Like a River

img-3If you know that Emily Rhody Javens ’96, ’01, ’03 comes from a long line of strong women, then you’ll be utterly unsurprised at this: She’s a water resources engineer in a male-dominated field who oversees multi-county projects.

The academic path Javens took to that career has been more of a mindful meander than a straight, predictable shot. After graduating from high school in Willmar, Minn., she was drawn to the curricular combinations of mathematics and science at Minnesota State Mankato.

Javens earned her first bachelor’s degree with an earth science major and mathematics education minor, which launched her into three years of teaching junior high and high school students. But something was gnawing
away at her: “I needed to be challenged more, scientifically and mathematically.”

So she returned to her alma mater to complete a second bachelor’s degree, this one in mathematics. While earning that degree she heard about the  University’s new civil engineering program. “I told myself, ‘Yup, I’m doing that,’” she says. “And it was the best thing I ever did.”

It was, however, a hard thing to do, as veterans of advanced calculus can attest. “I had to take Calculus 3 twice,” says Javens. Her reaction to the do-over? “Engineering is an exercise in tenacity, so I might have stumbled,
but I couldn’t stop.”

5 Generations copyNo more than her mother stopped as one of the few women of her era to earn a college degree in mathematics. No more than her grandmother stopped running a large nursing home as a registered nurse, in an era when few
women worked out of the home. No more than her great-grandmother stopped as a young widow running her South Dakota farm.

“Those women in my family gave me the confidence to know that I can figure out the next challenge I’ll face,” she says.

A Way with Water
So persist Javens did. She was among five graduates who earned the first civil engineering degrees from Minnesota State Mankato in 2003.

Just before her graduation, Dr. Jim Wilde joined the civil engineering faculty; he has provided leadership ever since for a program that’s grown from five to an average of 25 graduates a year. “Not only that,” he says, “it
looks like the program will continue to grow.”

Wilde says that Javens and her classmates, once established in their profession, showed their belief in the goodness of giving to such a strong program: They jointly established an annual scholarship for a civil engineering student at Minnesota State Mankato.

Their quintet has flourished in a rainbow of careers with strikingly different hues. Their individual specialties are nuclear energy, water parks, roads, structures and, in Javens’ case, water resources.

“My passion as an engineer is clean water,” says Javens. “I design and oversee the construction of projects that clean up our rivers and streams.”

Her favorite river, she says, is the Minnesota—but right now her work is focused on the Yellow Medicine, a 107-mile long squiggle on the map that flows into the Minnesota River at the Upper Sioux Agency State Park, southeast of Granite Falls. She’s managing a Yellow Medicine watershed project as an engineer for the consulting company RESPEC. She works out
of her Mankato-area home, where she lives with her husband, Travis Javens, and their 16-year-old daughter, Kendra.

The project is called “One Watershed, One Plan.” It’s a sea change in water quality management, because all 10 government units in the four-county Yellow Medicine watershed have joined forces to clean up the river, instead of picking away at the problem, unit by unit.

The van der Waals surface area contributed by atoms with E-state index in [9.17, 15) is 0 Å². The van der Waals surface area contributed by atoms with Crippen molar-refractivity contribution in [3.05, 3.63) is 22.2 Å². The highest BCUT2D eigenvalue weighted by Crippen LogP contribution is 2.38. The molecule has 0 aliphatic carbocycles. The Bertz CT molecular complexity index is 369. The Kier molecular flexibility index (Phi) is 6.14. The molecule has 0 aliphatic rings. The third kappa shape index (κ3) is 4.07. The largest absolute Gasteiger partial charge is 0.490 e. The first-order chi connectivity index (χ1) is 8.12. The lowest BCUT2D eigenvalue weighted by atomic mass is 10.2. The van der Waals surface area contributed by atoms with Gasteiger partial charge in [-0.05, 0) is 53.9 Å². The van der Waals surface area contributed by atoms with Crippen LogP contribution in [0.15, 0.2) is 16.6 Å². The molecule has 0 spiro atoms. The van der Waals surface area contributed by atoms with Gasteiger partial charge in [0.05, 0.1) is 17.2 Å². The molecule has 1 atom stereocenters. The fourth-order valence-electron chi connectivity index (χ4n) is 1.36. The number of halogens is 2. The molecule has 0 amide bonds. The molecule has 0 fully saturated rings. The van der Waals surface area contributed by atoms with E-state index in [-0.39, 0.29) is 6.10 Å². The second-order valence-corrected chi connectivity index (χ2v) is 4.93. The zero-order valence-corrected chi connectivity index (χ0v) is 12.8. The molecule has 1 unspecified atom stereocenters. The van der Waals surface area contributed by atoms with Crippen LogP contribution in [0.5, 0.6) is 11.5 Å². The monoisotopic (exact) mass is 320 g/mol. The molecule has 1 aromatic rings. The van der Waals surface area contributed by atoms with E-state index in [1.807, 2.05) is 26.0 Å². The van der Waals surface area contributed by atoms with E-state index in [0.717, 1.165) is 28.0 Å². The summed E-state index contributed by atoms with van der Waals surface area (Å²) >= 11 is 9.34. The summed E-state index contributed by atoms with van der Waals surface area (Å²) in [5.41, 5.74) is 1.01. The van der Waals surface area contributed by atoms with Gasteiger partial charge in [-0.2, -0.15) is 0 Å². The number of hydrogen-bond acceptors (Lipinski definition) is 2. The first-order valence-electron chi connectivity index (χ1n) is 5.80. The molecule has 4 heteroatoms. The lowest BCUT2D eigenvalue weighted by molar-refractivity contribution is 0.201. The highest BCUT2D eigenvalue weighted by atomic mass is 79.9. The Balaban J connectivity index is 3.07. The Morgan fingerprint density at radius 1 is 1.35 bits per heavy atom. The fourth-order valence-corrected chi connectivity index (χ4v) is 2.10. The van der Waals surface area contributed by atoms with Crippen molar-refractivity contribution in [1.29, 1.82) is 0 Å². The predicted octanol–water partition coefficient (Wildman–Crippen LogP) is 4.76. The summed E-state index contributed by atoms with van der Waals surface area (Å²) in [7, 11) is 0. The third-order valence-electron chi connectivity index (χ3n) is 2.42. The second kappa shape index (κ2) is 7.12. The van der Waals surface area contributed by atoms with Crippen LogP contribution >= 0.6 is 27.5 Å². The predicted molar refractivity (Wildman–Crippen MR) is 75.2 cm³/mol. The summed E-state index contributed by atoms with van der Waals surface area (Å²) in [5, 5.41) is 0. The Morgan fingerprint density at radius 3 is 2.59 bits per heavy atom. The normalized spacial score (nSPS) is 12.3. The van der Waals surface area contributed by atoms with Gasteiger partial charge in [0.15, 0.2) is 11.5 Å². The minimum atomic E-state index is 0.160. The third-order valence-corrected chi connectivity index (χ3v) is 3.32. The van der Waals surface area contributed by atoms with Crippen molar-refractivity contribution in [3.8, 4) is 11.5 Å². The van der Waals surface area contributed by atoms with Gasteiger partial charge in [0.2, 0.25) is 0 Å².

Which puts pressure on Javens, who facilitates project meetings of 30-plus people. “I try to have all of them leave the room still friends,” she says with a smile.

She freely gives out smiles layered with laughter—surely a boon for managing meetings, especially when combined with her intelligence. “Emily’s innovative style and strong technical skills,” says Julie Blackburn, a colleague of Javens at RESPEC, “align with her ability to facilitate
diverse stakeholders toward a shared vision.”

Javens believes her gender may be at work, too. “Men and women think differently,” she says. “For example, when I lead a meeting, I make sure everyone is comfortable before starting,” whereas a man might jump
straightaway into the agenda.

She did experience some gender discrimination as she advanced in her career. But that’s never happened on a construction site, often a second home for civil engineers—and often chock-full of men.

“People there tell me it’s clear that I come to learn,” she says. “They also tell me that some male engineers act like they know everything.”

Javens’ love of learning floods another facet of her life: teaching. “I love to teach,” she says. “I share my passion for the subject and watch to see
my students light up.”

At Minnesota State Mankato, she’s taught hydrology in civil engineering and erosion control in construction management. She also leads workshops in erosion control across the state for the University of Minnesota and
speaks in schools for the Greater Mankato Diversity Council.

“I ask girls—I plead with them—to consider mathematics and science careers,” says Javens. “I tell them I need you on the teams I work with
because of what women can offer.”

What women can offer is often called “soft” skills—being sensitive to the human side of work, for instance. Except “soft” is bloated with linguistic bias; the Oxford English Dictionary cites one meaning as “involving little or no exertion or effort.”

But there’s nothing “soft” about what it takes to go back to college and flip from education to engineering, then deploy both disciplines as a successful water resources engineer.

Indeed, all of that is hard. And to that intimidating truth, Javens says she can imagine a rollicking good response from her mother, grandmother and great-grandmother, who would simply say:
“So what?”  —Jeff Iseminger